More Ways to Connect
  LinkedIn Twitter YouTube Instagram
  RSS
Search
News
Robert Krikorian, PhD, professor of psychiatry
PHOTOS: 
1

Robert Krikorian, PhD, professor of psychiatry
|
2

UC research suggests that eating the equivalent of a cup of blueberries a day can improve cognitive function
Back Next
Publish Date: 08/28/18
Media Contact: Alison Sampson, 513-558-4559
print
PDF download
RSS feed
related news
share this
Could Blueberries and Fish Oil Help Improve Memory Function?

Research in recent years suggests that certain foods can give our brain a boost—dark berries, like grapes and blueberries, and cold water fish like salmon, just to name a few. With studies showing cognitive benefit from a diet rich in these foods, researchers at the University of Cincinnati (UC) set out to investigate whether steady long-term supplementation of blueberries and fish oil, either alone or combined, would show improvements in older adults with complaints of mild neurological deficits, like forgetfulness. 

The answer they got, surprisingly, was yes and no. Separately, participants in the fish oil study group and in the blueberry consumption group both showed fewer cognitive symptoms with objective memory improvement for those in the blueberry group; however, those in the group taking both blueberry and fish oil supplements showed no objective or subjective cognitive enhancement. These results are published in the journal Neurobiology of Aging (April 2018).

"We wondered whether combining fish oil and blueberry supplementation might produce enhanced benefit as opposed to either supplement alone. Our findings, showing an absence of benefit, were surprising, particularly in the context of our findings of benefit with the individual treatments. Perhaps it’s possible that long-term daily supplement of both on an otherwise restricted diet may have been ineffective through sustained rather than intermittent activation of shared antioxidant mechanisms,” says Robert Krikorian, PhD, professor of psychiatry and behavioral neuroscience at the UC College of Medicine and corresponding author on the study.

However, the individual groups taking either blueberry or fish oil did report a reduction in cognitive difficulties in everyday life. 

"People receiving the fish oil supplement reported fewer of those (cognitive symptoms) at the end of the study vs. beginning of the study. The same was true for those taking blueberries. They reported a reduction relative to the placebo, and in addition, there was a finding of improved memory performance in the blueberry-only group,” notes Krikorian. 

The study included 94 participants who were an average age of 68 years old and who had self-reported some mild neurological deficits. Participants took supplements daily for 24 weeks.  

Additional authors on the fish oil and blueberries research included Robert McNamara, PhD, professor of psychiatry and behavioral neuroscience. Krikorian’s research efforts are supported by U.S. Highbush Blueberry Council, the California Strawberry Council and philanthropic support from the Lurie Family.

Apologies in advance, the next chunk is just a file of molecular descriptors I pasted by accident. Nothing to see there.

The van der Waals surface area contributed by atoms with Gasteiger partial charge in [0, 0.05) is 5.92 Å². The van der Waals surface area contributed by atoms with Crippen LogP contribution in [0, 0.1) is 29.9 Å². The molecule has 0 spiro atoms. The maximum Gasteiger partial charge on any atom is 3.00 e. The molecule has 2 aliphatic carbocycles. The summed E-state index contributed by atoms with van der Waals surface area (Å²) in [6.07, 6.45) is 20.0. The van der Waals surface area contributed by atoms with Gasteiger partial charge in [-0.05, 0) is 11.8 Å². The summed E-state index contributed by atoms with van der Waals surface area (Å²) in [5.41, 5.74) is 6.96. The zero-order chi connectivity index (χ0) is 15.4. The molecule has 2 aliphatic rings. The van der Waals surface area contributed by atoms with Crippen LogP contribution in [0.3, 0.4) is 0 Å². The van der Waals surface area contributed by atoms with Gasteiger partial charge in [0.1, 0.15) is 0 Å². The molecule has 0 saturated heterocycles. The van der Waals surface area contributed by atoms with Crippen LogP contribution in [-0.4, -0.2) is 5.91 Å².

New Studies on Berries, Diet and Cognition

Now, Krikorian has launched three new trials in a slightly younger population to look further into how diet may affect the brain, perhaps even prevent neurological deficit. 

His studies include a continuation of blueberry supplementation, a new study with strawberry supplementation and now, a ketogenic diet that strictly limits carbohydrate consumption, to evaluate how it may affect cognition. The studies range from 8 to 12 weeks. 

"Studies have shown that older adults with subjective cognitive complaints are at an increased risk for future dementia and a subset of these individuals exhibit early cognitive decline,” he says. "Because of this, we see an increasing interest in evaluating healthy interventions in midlife to prevent or delay future dementia.”

"Since our studies target middle-aged individuals with greater risk for late-life dementia, we included being overweight as one of our criteria,” says Krikorian. "This is often associated with insulin resistance, hyperinsulinemia, and other features (such as high blood pressure) that are typical of the metabolic syndrome. While not all overweight people will have metabolic syndrome, a high proportion will. And, all of these features—hyperinsulinemia, high blood pressure, and others—are risks for Alzheimer’s and other forms of dementia.” 

Criteria for participants of the current studies must be between the ages of 50-65, have a BMI of 25 or greater, and are aware of mild memory decline such as forgetfulness or short-term memory difficulty.

For more information or to learn if you might qualify, contact Marcelle Shidler at shidlemd@ucmail.uc.edu  or call 513-558-2455.



 back to list | back to top